John refers to a memorable day he had. It was also in a place which he made memorable, in the isle called Patmos—a Mediterranean isle which owes all its fame to its prisoner; The place would have been forgotten but for John, but through John it is glorified for ever; it is the isle we would like to see, it is a kind of sanctuary in the ocean. Whatever Christianity touches it glorifies. Wherever you find the deepest human experience of Christianity you find place and time memorialised for ever. What if this little earth owe all its fame among the stars to the fact that once there was set up on its rocks the Cross of Christ? Astronomy would never save the earth from contempt. Astronomy takes no count of the earth; astronomy tells us the earth could be blown out and nobody would ever miss it; even our neighbours in the nearest planet would hardly know that such a puff of smoke had vanished from the clouds. We do not owe our fame in the world to anything astronomy has ever done for us; our fame as a planet all comes from Christ having been born here. He made this Patmos the favourite isle in all the ocean space, the very sunniest, dearest, sweetest spot on all the unmeasured universe of God. We memorialise places. Passing through some little or obscure village we are arrested by the legend that long years ago the queen halted here. That is the only repute the place has beyond its own boundaries. Yonder is another legend in a farther village:—Here fifty years ago and more the king planted this oak. Man likes something of fame, something of royal association and royal reputation; and so we put up our little signs and memorials indicating the stupendous fact that one, called monarch, halted here for an hour. What if the earth be spoken of among the other worlds as the place to which Christ went on his redeeming mission? What if the angels say as they are coming away through all the gallery of the stars, Now we are almost within sight of the little place where the Son of God was cradled as a Child?—hush! This may be so: why should it not be so? Certainly to ourselves there is no greater fact in all history, no greater confidence and certainty in all consciousness than that Jesus Christ lived and died and rose again on this very earth—whoever he was. The historical Christ cannot be laughed out of court. Even if the theologians were all disallowed, as witnesses, there would come up historians of an unsuspected type who would declare that one called Jesus Christ did live, was born, was developed, was taught, himself instructed others, and was finally put to death on the Cross. All these facts are glorified and continued by Christian interpretation: and this being the case what world can there be amid all the constellations so brilliant in reputation, so glorious, so pensive, yet so triumphant in its recollection?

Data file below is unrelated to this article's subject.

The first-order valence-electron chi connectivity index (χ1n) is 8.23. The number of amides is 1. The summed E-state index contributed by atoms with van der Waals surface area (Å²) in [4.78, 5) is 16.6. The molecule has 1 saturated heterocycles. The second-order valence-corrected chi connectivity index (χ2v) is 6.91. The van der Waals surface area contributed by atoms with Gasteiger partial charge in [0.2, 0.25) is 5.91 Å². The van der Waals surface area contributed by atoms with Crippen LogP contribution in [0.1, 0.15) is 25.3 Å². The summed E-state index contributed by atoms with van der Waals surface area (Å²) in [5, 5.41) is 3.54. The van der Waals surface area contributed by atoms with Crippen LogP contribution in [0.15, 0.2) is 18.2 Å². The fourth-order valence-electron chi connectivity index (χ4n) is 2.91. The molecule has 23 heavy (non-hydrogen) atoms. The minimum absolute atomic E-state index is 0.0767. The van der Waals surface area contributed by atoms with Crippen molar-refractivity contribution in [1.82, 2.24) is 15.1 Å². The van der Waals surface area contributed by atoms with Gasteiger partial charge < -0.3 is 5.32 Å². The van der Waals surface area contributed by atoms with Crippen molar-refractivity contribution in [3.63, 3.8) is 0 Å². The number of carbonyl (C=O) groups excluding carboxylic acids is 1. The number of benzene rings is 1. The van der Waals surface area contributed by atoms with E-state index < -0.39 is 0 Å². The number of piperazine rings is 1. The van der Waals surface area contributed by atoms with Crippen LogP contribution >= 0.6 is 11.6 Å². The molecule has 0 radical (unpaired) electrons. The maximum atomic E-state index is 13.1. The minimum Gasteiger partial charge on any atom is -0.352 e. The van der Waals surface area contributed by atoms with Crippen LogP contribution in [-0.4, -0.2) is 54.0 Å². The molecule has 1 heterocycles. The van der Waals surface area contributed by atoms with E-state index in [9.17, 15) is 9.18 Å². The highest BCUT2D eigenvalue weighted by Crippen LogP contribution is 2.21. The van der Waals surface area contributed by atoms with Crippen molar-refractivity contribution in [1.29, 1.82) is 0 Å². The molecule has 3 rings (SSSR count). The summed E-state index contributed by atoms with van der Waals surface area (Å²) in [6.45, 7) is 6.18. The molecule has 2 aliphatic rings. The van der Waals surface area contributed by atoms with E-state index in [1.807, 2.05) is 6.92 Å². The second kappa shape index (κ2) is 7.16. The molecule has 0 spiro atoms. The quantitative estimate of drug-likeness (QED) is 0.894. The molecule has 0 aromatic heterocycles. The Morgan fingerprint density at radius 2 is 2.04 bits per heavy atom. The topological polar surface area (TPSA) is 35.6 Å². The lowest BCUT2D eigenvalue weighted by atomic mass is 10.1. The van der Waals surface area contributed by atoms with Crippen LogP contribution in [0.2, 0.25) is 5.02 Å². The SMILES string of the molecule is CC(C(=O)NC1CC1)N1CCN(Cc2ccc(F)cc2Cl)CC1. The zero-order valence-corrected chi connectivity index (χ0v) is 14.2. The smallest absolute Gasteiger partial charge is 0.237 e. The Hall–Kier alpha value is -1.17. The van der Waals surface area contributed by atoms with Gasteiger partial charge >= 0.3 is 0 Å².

John was in Patmos. He did not say he was in prison in so many words, yet he said it by very vivid suggestion, for his language is: "I... was in the isle that is called Patmos, for the word of God, and for the testimony of Jesus Christ." We need not always in set and blatant terms tell our deepest and hardest experiences. There is an ellipsis in language more eloquent than the most cunningly devised succession of phrases. He was not in the isle called Patmos for the purpose of studying the word of God and entering critically into the historical evidences for the testimony of Jesus Christ; that is not the right filling up of this ellipsis. Why in the isle called Patmos?—for a summer vacation? for a period of rest? Was he there as an earnest discoverer, an explorer, a geographer? He says he was there "for the word of God, and for the testimony of Jesus Christ." That is how the apostles took their holidays. John was really in prison, Patmos was his jail; however beautiful it may have been or however dreary, that was his Norway: but the crime for which he was there, namely, the word of God, and the testimony of Jesus Christ, took all the sting out of his residence. Whenever a man is sent anywhere for the word of God and the testimony of Jesus Christ, he is not in prison, he is not in Patmos only. Jesus Christ said "the Son of man who is in heaven" at the very moment when he was sitting upon the earth and was visible to spectators: and so John might have said—I was in Patmos yet I was in heaven; in the body I was confined to a limited island, but in the spirit I was with my Lord in the sanctuary of the skies, lost in contemplation and adoration, and preparing to return to the earth with fuller equipment as a gospel preacher. This is the explanation of how men are able to endure prisons. There are two causes which will enable a man to abide almost comfortably in prison. The one is a certain sense of his guilt, and therefore of his deserts: otherwise the murderer could not live; but he is thankful for his condemned cell. Thus extremes meet. The martyr could accept the condemned cell, and say, This is only one of the stepping-places, my foot is here for a moment, my next bound will be into heaven: what care I for this rock-prison, this place of humiliation? I am here but for a moment. Thus, let me repeat, extremes meet. The self-convicted murderer says, This place is too good for me: may God grant that I may never see the light again; I have offended against light, I have affronted every flower that blooms, every star that shines: oh, I hug this cell, I love it, because I have deserved its humiliation and its bitterness. The good man says, Patmos is but a calling place, I am on the road to wider liberty; this is one of the necessities of the journey, and as the traveller when he has passed through a long career forgets all the mere detail of the road, all the dull little vexatious inconveniences, and brings back with him only the wondrous apocalypse, many-imaged and many-coloured, so when I am through this journey even Patmos itself will set into the right perspective, and I shall see all its growths and all its beauties as I cannot see them now. Say thou this, poor soul, now in poverty and trouble and disappointment, now in the agony of temptation and now in the bitterness of contrition. It is but for a moment, after that moment Heaven!